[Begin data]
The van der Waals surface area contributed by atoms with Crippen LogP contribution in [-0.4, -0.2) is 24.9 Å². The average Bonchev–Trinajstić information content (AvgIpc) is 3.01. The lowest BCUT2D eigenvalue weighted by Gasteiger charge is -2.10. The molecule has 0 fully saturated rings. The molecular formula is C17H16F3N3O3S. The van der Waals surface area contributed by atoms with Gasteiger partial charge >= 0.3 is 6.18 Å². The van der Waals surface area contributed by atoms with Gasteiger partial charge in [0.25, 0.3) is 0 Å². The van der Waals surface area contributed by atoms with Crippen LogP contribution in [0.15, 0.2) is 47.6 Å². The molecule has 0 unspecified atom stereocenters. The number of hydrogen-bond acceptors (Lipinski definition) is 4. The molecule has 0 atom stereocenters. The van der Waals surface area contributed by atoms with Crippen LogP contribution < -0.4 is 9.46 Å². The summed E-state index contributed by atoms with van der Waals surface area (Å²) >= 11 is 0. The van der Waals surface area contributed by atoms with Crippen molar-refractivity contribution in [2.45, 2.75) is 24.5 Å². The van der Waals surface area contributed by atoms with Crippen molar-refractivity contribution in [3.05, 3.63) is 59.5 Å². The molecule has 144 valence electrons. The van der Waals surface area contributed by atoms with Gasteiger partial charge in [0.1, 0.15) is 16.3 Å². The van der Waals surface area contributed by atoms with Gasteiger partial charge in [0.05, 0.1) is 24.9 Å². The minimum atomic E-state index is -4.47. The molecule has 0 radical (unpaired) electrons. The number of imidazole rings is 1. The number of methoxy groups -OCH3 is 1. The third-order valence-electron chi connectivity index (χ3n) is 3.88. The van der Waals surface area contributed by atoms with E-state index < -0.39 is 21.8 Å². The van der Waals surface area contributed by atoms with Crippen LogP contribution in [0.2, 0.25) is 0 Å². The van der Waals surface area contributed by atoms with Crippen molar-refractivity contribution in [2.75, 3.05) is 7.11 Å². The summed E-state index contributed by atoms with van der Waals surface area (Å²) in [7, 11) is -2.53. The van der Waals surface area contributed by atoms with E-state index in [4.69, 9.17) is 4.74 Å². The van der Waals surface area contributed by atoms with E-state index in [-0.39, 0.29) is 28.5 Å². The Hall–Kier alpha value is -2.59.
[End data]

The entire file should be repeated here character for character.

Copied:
The van der Waals surface area contributed by atoms with Crippen LogP contribution in [-0.4, -0.2) is 24.9 Å². The average Bonchev–Trinajstić information content (AvgIpc) is 3.01. The lowest BCUT2D eigenvalue weighted by Gasteiger charge is -2.10. The molecule has 0 fully saturated rings. The molecular formula is C17H16F3N3O3S. The van der Waals surface area contributed by atoms with Gasteiger partial charge >= 0.3 is 6.18 Å². The van der Waals surface area contributed by atoms with Gasteiger partial charge in [0.25, 0.3) is 0 Å². The van der Waals surface area contributed by atoms with Crippen LogP contribution in [0.15, 0.2) is 47.6 Å². The molecule has 0 unspecified atom stereocenters. The number of hydrogen-bond acceptors (Lipinski definition) is 4. The molecule has 0 atom stereocenters. The van der Waals surface area contributed by atoms with Crippen LogP contribution < -0.4 is 9.46 Å². The summed E-state index contributed by atoms with van der Waals surface area (Å²) >= 11 is 0. The van der Waals surface area contributed by atoms with Crippen molar-refractivity contribution in [2.45, 2.75) is 24.5 Å². The van der Waals surface area contributed by atoms with Crippen molar-refractivity contribution in [3.05, 3.63) is 59.5 Å². The molecule has 144 valence electrons. The van der Waals surface area contributed by atoms with Gasteiger partial charge in [0.1, 0.15) is 16.3 Å². The van der Waals surface area contributed by atoms with Gasteiger partial charge in [0.05, 0.1) is 24.9 Å². The minimum atomic E-state index is -4.47. The molecule has 0 radical (unpaired) electrons. The number of imidazole rings is 1. The number of methoxy groups -OCH3 is 1. The third-order valence-electron chi connectivity index (χ3n) is 3.88. The van der Waals surface area contributed by atoms with E-state index < -0.39 is 21.8 Å². The van der Waals surface area contributed by atoms with Crippen LogP contribution in [0.2, 0.25) is 0 Å². The van der Waals surface area contributed by atoms with Crippen molar-refractivity contribution in [2.75, 3.05) is 7.11 Å². The summed E-state index contributed by atoms with van der Waals surface area (Å²) in [7, 11) is -2.53. The van der Waals surface area contributed by atoms with E-state index in [4.69, 9.17) is 4.74 Å². The van der Waals surface area contributed by atoms with E-state index in [-0.39, 0.29) is 28.5 Å². The Hall–Kier alpha value is -2.59.